li. ROBERTS' SOPPLT HOUSE. 7 Kll^^
Minneapolis News.
MUST DRINK RIVER WATER.
KeprotlatloiiH for a Filtering: Plant
Come to a Standstill.
All negotiations for a filtration plant in
the waterworks system have come to a
standstill as a result of a ruling by City
Attorney Healy, at a conference with O.
H. Jewell, of the Jewell Filter company.
The Jewell company had a proposition
to offer, in accordance with which it
would install a nitration plant at the
reservoir, having a capacity of 30,000,000
gallons a day, tor about $185,000. Fifty
thousand dollars of this sum was to be
paid down at the completion of the plant
and $50,000 a j-ear until the whole was
paid, the company accepting certificates
of indebtedness in lieu of cash at the
present time.
City Attorney Heaiy declared that in
accordance with the ruling of the su
preme court in the case between the
Brush Electric Light company and the
city of Minneapolis, it is impossible for
the city to enter into a contract unless
the money is in sight with which to cover
the liability incurred. After Mr. Healy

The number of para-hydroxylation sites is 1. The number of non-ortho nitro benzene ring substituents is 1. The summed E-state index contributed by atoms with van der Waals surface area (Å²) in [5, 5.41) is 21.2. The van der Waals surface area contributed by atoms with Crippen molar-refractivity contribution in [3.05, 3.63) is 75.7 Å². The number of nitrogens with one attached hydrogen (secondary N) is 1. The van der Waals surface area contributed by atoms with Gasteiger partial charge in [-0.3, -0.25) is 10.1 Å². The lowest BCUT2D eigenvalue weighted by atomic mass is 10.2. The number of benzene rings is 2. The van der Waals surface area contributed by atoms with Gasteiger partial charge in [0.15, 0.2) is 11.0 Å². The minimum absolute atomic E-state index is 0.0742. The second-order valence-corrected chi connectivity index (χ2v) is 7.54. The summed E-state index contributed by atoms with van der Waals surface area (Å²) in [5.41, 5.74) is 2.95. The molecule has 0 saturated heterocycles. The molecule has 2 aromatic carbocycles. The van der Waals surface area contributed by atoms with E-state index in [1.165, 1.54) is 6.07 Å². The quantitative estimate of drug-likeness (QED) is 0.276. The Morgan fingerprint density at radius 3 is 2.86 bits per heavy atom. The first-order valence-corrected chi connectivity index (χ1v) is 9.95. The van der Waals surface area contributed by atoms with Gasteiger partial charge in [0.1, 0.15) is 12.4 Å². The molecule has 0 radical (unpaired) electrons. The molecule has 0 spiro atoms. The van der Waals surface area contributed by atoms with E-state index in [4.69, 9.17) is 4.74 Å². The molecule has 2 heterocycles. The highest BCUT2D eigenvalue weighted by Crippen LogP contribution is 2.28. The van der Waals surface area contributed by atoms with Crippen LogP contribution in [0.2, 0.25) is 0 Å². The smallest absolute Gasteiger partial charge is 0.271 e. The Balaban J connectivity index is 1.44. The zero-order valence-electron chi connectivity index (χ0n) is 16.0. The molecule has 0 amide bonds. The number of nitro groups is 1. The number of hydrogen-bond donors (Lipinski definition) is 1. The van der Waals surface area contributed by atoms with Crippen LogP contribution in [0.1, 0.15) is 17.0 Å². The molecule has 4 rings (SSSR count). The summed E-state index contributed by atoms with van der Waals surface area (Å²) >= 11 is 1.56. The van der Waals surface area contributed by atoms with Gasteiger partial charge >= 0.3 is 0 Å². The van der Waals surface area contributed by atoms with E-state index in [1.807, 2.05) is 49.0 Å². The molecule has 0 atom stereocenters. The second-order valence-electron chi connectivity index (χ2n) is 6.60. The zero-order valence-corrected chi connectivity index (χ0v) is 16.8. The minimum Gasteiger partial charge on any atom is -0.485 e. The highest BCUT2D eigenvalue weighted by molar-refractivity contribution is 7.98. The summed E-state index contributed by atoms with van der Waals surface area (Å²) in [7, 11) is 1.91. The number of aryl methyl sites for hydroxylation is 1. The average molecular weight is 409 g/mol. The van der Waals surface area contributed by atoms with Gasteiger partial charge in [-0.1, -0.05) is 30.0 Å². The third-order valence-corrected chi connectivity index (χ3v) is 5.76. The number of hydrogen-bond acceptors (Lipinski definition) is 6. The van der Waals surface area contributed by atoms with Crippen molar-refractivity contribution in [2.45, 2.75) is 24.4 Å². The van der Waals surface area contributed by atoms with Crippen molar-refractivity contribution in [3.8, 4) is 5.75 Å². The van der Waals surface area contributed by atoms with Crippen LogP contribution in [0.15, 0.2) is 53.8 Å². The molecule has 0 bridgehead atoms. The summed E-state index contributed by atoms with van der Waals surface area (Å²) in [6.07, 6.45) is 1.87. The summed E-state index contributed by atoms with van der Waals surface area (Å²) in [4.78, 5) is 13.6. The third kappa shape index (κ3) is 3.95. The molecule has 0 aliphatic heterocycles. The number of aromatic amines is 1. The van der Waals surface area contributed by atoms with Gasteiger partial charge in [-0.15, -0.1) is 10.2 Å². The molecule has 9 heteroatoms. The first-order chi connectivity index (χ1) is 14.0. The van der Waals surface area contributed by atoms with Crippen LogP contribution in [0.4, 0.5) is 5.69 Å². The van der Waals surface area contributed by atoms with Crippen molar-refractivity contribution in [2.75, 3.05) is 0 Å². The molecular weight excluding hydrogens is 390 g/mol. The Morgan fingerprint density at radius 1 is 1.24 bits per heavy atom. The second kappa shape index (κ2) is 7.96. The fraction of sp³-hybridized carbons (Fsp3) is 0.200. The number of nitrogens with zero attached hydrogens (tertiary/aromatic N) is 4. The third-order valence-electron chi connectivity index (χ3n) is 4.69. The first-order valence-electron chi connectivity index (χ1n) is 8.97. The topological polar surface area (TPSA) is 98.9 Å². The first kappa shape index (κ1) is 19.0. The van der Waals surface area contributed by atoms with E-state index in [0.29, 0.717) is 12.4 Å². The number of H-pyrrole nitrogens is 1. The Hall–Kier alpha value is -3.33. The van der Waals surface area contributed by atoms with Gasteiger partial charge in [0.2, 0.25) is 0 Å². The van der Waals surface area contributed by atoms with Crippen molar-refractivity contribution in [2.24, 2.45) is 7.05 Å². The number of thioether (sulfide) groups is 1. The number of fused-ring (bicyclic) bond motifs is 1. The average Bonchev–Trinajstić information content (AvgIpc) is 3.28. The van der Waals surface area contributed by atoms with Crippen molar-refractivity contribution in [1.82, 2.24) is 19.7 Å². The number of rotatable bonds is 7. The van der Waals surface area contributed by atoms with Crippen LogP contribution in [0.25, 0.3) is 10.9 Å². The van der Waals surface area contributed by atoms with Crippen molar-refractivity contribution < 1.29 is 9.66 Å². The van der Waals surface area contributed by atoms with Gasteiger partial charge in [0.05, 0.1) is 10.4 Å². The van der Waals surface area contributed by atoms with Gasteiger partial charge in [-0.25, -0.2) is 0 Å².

had announced his ruling it was decided
that nothing further could be done in
the matter.
STARTED TOO LATE.
Commercial Clnb Practically Aban.
dons Burlington Proposition.
The committee of the Commercial club
which has before it the proposition for
the entrance of the Burlington, Cedar
Rapids & Northern railroad in a direct
line from the Southern part of the state,
admit that it is almcst certain that the
road has decided to come in hrough St.
Paul, and that it has gone too far with
its plans to be prevailed upon to change
them. It is expected that the committee
will report that the subject was not
brought to its attention until it was too
late to do any good.
AMES WANTS MORE MEN.
Mayor Thinks Present Police Force
Too Small.
Mayor Ames believes that tht* city of
Minneapolis needs a much larger police
force than it has at the present, and ho
has asked the members of the committee
on police and on ways and means to